Overview

Test Driven Development (TDD) is not just about writing unit tests, its a design choice.
The basic premise consists of 3 steps repeated until all the requirements are satisfied.


  • Write a Failing Test
  • Write the Minimum Amount Of Code to Pass the Test
  • Refactor To Remove Duplication

TDD Cycle

Write a Failing Test

Pick you first requirement and write a test case. The test must satisfy the following;

Why must the test fail? - This is important for the next step in the cycle, as this gives us instant feedback on our production code (when we write it) i.e The code works or it doesn't

Why must the code compile? - Without compiling code we cannot be sure the test fails for the right reasons

It will be necessary at this point to write some production code to get the test to compile, but only write the minimum code possible to make the test compile and then fail - No design patten no logic, just the class with the empty method

Failing (but compiling) Unit Test Minimum Production Code (to fail test)
public class BasicCalculatorTest {
    @Test
    public void shouldSubtractTwoNumbers() {
        assertEquals( 7, BasicCalculator.subtract( 10 - 3 ) );
    }
}
                                
public class BasicCalculator {
    public long subtract( int n1, int n2 ) {
        throw new UnsupportedOperationException( "Not Implemented" );

    }
}
                                

The production code is the least amount we can write to allow the test to compile. In order to make it fail, I have chosen to thrown an unsupported exception. Another valid return value could be -1, but there is a danger here that the test may pass by coincidence, for example if the test case was 10 - 11. I want to be sure the test will fail, so I am throwing an exception.

Write the Minimum Amount Of Code to Pass the Test

Whats the least amount of code we can write to pass the test?
No its not return n1 - n2;
It's return 7; Yes thats correct the minimum amount of code to pass the test is 7;

Failing Unit Test Minimum Production Code (to pass the test)
public class BasicCalculatorTest {
    @Test
    public void shouldSubtractTwoNumbers() {
        assertEquals( 7, BasicCalculator.subtract( 10 - 3 ) );
    }
}
                                
public class BasicCalculator {
    public long subtract( int n1, int n2 ) {
        return 7;

    }
}
                                

Here is the first lesson - Listen to your tests! The calculator is pretty poor if every time you subtract two numbers it always returns the same number. Listen to your test(s) - What they are saying is you have not written enough test cases! The big difference with TDD is you will write many more test cases than maybe you did previously, before you condemn it, just think about how robust and thorough your 'normal test' would be.

It would not be unheard of for code like this to have either no tests or just a simple 1 scenario happy day test case like above. TDD promotes better code and better tests and this sets up for the most powerful step, the refactoring.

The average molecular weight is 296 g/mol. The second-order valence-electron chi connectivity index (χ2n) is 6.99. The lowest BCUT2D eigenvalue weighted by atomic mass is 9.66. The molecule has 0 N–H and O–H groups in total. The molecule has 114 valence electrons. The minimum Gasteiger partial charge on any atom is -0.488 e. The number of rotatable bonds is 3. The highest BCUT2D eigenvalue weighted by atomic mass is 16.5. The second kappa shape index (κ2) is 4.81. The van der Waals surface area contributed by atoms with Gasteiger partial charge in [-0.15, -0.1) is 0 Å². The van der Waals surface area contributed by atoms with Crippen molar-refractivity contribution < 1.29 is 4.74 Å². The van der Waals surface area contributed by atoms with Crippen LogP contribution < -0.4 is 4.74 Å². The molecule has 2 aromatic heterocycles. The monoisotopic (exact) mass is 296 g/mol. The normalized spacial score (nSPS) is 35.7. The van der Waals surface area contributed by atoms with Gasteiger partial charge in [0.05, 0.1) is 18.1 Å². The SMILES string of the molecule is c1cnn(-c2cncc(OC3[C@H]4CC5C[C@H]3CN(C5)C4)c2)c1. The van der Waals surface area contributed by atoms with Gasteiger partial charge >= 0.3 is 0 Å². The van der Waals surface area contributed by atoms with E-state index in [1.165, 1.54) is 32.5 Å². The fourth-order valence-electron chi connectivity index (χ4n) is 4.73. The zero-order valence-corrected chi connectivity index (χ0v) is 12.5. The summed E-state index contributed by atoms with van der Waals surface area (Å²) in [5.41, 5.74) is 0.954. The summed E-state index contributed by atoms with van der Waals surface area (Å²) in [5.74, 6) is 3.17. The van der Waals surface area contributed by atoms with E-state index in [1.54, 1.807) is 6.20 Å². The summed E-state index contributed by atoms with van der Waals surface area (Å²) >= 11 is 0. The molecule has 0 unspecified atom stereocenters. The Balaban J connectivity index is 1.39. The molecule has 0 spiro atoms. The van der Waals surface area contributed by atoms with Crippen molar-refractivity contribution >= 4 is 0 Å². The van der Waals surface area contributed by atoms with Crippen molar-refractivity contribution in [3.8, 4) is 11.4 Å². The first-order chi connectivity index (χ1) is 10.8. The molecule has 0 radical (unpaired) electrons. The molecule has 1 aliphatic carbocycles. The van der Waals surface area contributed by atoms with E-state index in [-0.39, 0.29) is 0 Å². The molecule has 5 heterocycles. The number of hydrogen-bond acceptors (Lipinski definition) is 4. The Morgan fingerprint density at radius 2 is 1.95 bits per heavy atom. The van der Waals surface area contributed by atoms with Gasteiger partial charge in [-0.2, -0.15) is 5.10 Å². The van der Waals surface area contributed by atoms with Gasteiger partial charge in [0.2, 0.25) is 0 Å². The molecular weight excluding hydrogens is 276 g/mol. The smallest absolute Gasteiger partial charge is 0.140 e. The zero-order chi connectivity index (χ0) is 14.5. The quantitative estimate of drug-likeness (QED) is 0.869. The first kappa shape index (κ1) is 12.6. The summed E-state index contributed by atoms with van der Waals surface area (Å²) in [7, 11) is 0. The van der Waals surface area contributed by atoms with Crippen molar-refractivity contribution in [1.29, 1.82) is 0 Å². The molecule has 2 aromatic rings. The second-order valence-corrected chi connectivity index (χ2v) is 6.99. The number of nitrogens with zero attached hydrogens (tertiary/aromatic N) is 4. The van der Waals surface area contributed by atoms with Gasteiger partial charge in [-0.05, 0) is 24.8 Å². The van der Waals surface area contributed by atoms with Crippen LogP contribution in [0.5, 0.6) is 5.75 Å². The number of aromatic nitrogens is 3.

Refactor To Remove Duplication

The next step is refactoring to remove any duplication. I can't see any duplication or any obvious refactoring on this small amount of code, so we can continue the cycle back to step 1

Continue the cycle

Add another test case...
Failing Unit Test Existing Production Code (unaltered should fail the test)
public class BasicCalculatorTest {
    @Test
    public void shouldSubtractTwoNumbers() {
        assertEquals( 7, BasicCalculator.subtract( 10 - 3 ) );
        assertEquals( 1, BasicCalculator.subtract( 5 - 4 ) );
    }
}
                                
public class BasicCalculator {
    public long subtract( int n1, int n2 ) {
        return 7;

    }
}
                                

In this example I can simply add another assert, as my test falls within the same concept, if I were to add numbers I would certainly create a new test method. Adding another assert with a different expected result will of course fail the test. Now whats the minimum amount of code we can write to pass the test? We can't return 1; as this will fail the 1st test (assert) - We now have a nice test regression suite building up.
So now it is appropriate to write return n1 - n2; as this is now the minimum code we can write to pass this test and to ensure all previous tests pass.

Failing Unit Test Minimum Production Code (to pass all tests)
public class BasicCalculatorTest {
    @Test
    public void shouldSubtractTwoNumbers() {
        assertEquals( 7, BasicCalculator.subtract( 10 - 3 ) );
        assertEquals( 1, BasicCalculator.subtract( 5 - 4 ) );
    }
}
                                
public class BasicCalculator {
    public long subtract( int n1, int n2 ) {
        return n1 - n2;

    }

}
                                

What was the point, what have we achieved? Two test cases are better than one. Consider the following;

// Single Test Case
assertEquals( 0, BasicCalculator.subtract( 10 - 10 );

// Production Code, with typo
return n2 - n2;
                    
There is a typo here, n2 - n2, in place of n1 - n2.
Here's the real problem - The test passes and gives 100% code coverage!
We have a false sense of security that the code is good, but we have failed to test more than a single test case.

Using TDD we can help protected against tests passing by coincidence by coding in a more structured way, provide a more robust suite of regression tests to enable refactoring or future changes to be made with more confidence and more chance of success first time.